You are invited to hear Dr Andrew Bain and Dr Ian Hussey speak on The Long-Term Value of Theological Education.
You are invited to the next Brisbane ANZATS Seminar Monday 3 Sept 2018
at Malyon College, 53 Prospect Road, Gaythorne QLD, Australia 4051
Dr Andrew Bain and Dr Ian Hussey
will speak on ‘Five Years On: The Long-Term Value of Theological Education.’
from their new book with the Australian College of Theology titled ‘Theological Education – Foundations, Practices and Future Directions.’
12:30pm – 1.30 pm Brisbane Chapter ANZATS business meeting to discuss business items for the Brisbane Chapter of ANZATS. We encourage each college to send one or more representatives to the business meeting, and guests are welcome to attend. Tea and coffee are available.
1:30pm to 2.30 pm. Andrew Bain and Ian Hussey presentation
2.30 to 2.45 Questions and answers.
2.45 to 3.00 Afternoon tea.
Some excerpts from chapter 5 “The Long Term Value of Theological Education”
Educational writer Perry Shaw advocates that theological training institutions need to engage with the stakeholders who they serve in order to ensure the training they offer is relevant. One such stakeholder is the student themselves. Little research has been done to investigate how well pastors/ministers believe their theological education has prepared them for their ministry.
ANZATS is the Australian New Zealand Association of theological schools
Ian Hussey is the Director of Post Graduate Studies, Brisbane, where he teaches New Testament, Research Methods, and Practical
Andrew M. Bain is Vice Principal of Queensland Theological College, Brisbane, where he teaches Church History and Christian
This research investigated the perceptions of ministry practitioners of how effectively their theological education has prepared them for their current vocation. The sample was composed of practitioners from two different religious traditions (Presbyterians and Baptists) who completed their theological education in the last 5 to 10 years and are still in vocational ministry. The qualitative methodology utilised telephone interviews in order to collect the data.
UQ studies in religion seminars Friday August 24, 2018 2pm –4pm Room E319 in Forgan Smith – Graham Stanton: A Theology of Complexity for Ministerial Formation, Dave Benson: How the Knowledge Project (De)Forms Us
Graham Stanton: A Theology of Complexity for Ministerial Formation in Times of Change
The paper offers a conversation between complexity theory and Christian theology. It explores how an understanding of the practices of leadership in complex systems informs ministerial formation.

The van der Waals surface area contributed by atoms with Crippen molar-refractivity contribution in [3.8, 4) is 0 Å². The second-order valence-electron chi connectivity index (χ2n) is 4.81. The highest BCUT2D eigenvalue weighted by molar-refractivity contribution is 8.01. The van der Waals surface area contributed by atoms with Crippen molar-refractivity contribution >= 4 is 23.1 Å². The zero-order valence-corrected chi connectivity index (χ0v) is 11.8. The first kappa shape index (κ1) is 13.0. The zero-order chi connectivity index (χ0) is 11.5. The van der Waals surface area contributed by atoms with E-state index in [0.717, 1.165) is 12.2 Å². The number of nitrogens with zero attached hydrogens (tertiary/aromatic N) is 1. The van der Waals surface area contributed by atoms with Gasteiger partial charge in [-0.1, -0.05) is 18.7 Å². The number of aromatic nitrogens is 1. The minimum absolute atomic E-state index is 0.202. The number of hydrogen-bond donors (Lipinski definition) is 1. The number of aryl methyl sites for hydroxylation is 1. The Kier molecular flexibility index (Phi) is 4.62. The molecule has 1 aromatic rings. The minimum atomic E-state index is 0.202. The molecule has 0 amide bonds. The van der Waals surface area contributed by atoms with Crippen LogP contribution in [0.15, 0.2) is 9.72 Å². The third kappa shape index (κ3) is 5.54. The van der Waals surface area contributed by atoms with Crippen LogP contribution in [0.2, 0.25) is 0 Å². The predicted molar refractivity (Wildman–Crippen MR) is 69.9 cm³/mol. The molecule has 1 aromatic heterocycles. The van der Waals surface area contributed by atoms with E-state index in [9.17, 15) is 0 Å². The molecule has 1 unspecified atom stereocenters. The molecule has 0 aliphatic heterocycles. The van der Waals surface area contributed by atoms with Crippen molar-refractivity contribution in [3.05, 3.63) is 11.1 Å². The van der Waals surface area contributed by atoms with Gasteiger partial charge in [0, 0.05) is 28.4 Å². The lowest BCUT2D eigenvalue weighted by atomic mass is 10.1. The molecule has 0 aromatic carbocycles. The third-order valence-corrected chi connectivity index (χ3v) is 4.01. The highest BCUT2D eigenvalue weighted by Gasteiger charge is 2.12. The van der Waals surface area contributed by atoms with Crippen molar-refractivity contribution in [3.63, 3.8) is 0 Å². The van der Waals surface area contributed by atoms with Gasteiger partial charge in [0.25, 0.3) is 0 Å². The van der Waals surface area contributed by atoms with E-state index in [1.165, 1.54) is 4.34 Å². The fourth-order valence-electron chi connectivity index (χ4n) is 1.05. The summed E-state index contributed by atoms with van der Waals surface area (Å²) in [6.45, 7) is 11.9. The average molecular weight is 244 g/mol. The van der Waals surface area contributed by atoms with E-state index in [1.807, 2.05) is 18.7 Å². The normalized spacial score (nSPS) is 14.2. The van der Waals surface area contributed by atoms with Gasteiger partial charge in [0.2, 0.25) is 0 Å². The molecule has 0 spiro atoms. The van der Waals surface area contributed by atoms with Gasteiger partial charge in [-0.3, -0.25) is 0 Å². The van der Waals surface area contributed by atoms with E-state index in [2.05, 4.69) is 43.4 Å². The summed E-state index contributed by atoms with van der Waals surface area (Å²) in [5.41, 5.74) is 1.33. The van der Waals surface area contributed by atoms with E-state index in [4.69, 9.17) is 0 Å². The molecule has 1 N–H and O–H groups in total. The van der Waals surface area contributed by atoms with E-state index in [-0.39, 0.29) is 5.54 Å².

Many institutions today face a need to develop process of innovation and experimentation. The Christian churches, particularly those from conservative theological traditions, are typically not especially agile or open to change. The role of enabling constraints in conducting experimental probes in complex systems offers a way of holding to traditional theological convictions that promotes rather
than inhibits adaptation and exploration.
Dave Benson: Education Between Tree, Tower and Temple: How the Knowledge Project
(De)Forms Us Never before have Aussies spent so many years being “schooled”. So many opportunities to learn, and avenues to be equipped for a bright new future. And yet, what of the dark side to the knowledge project? Beyond the explicit curriculum of the scholar-academic, what do the hidden and null curriculum teach about what we as a society really value? How are we formed and deformed in our ascent to secure a view of the world from above? In this embodied narrative theological exploration,
Dave reflects on his schooling odyssey and nearly two decades invested in Higher Education. Learning looks radically different—both more luminous and ludicrous than we ever imagined—when set against the biblical story of Eden’s Tree, Babel’s Tower, and Pentecost’s living Temple.
7.30pm, Monday August 27th, Duchesne College, UQ St Rev Dr Paul Rout on Bonaventure’s Understanding of Human Knowledge
Rev Dr Paul Rout Formerly of Heythrop College, University of London ‘St Bonaventure’s Understanding of Human Knowledge and Implications for the Contemporary World’
7pm for 7.30pm, Monday August 27th, Duchesne College, College Rd, UQ
Western society is heavily influenced by an empirical understanding of human knowledge. While this has led to great advances in science and technology, it has also contributed to an objectification of human relationships with the other; the other person, the natural world, the divine other, God. Bonaventure does not denigrate the importance of empirical knowledge, but insists that human knowledge must also discover its deeper dimensions in the experiences of wisdom and ecstasy. This talk explores the relevance of his thought, with its possible social, ecological and theological implications, in developing a contemporary viable epistemological vision.